The Original San Francisco Eccentric
A nineteenth century gold rusher built a fortune, lost it all, then declared himself Emperor of the United States — and got all of San Francisco to play along.
Illustrations by Anna Haifisch
'The Emperor is Dead' screamed the front-page headline of the San Francisco Chronicle on the morning of January 9, 1880. "On the reeking pavement," the ensuing obituary lamented, "in the darkness of a moonless night under the dripping rain, Norton I, by the grace of God, Emperor of the United States, departed this life."
If you were to believe the history books and the immigration records, Joshua Abraham Norton was born in 1818 in the London borough of Deptford to parents John and Sarah. Two years later, he and his young Jewish family disembarked from the vessel La Belle Alliance at the Cape of Good Hope in South Africa as part of the group now referred to as the “1820 Settlers” — Africa’s first British colonialists.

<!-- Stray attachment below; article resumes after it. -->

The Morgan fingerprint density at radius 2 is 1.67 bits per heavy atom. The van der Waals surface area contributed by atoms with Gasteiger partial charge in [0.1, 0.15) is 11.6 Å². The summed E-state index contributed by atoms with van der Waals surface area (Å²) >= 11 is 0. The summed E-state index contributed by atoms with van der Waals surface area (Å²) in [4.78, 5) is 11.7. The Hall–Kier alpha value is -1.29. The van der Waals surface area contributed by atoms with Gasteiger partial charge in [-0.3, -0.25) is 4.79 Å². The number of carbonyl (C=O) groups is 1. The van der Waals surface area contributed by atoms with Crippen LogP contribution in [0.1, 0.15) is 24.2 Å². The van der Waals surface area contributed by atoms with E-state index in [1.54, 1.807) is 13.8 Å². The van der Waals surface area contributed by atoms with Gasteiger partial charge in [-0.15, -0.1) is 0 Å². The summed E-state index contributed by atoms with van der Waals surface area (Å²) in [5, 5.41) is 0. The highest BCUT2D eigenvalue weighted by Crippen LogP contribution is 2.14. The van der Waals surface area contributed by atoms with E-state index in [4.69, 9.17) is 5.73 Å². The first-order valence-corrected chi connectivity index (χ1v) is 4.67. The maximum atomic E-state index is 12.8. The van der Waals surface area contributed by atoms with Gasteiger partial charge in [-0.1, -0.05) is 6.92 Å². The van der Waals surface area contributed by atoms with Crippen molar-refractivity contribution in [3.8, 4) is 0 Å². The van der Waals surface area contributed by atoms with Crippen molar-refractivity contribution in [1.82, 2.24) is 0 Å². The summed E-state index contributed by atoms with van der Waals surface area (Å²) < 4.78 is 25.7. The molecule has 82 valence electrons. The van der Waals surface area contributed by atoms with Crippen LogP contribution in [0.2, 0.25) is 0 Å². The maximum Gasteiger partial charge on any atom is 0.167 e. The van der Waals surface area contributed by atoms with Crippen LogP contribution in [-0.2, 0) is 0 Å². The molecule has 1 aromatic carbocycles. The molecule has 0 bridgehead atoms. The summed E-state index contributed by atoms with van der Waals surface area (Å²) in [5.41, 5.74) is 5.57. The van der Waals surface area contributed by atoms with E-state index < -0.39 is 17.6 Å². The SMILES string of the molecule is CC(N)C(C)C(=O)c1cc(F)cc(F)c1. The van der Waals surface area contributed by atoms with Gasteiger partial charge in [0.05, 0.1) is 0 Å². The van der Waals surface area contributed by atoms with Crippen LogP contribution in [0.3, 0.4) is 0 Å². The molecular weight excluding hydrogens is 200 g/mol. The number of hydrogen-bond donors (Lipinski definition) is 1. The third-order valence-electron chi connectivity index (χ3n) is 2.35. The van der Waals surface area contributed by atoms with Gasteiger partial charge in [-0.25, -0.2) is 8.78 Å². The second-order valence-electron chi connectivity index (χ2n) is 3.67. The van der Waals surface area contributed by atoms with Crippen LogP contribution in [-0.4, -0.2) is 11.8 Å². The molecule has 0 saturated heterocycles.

But if you were to instead believe the dubious final words of the man himself, Joshua Abraham Norton was a crown prince to the throne of France; the grandchild of royal refugees who had fled from the blood-soaked guillotines of the revolution; …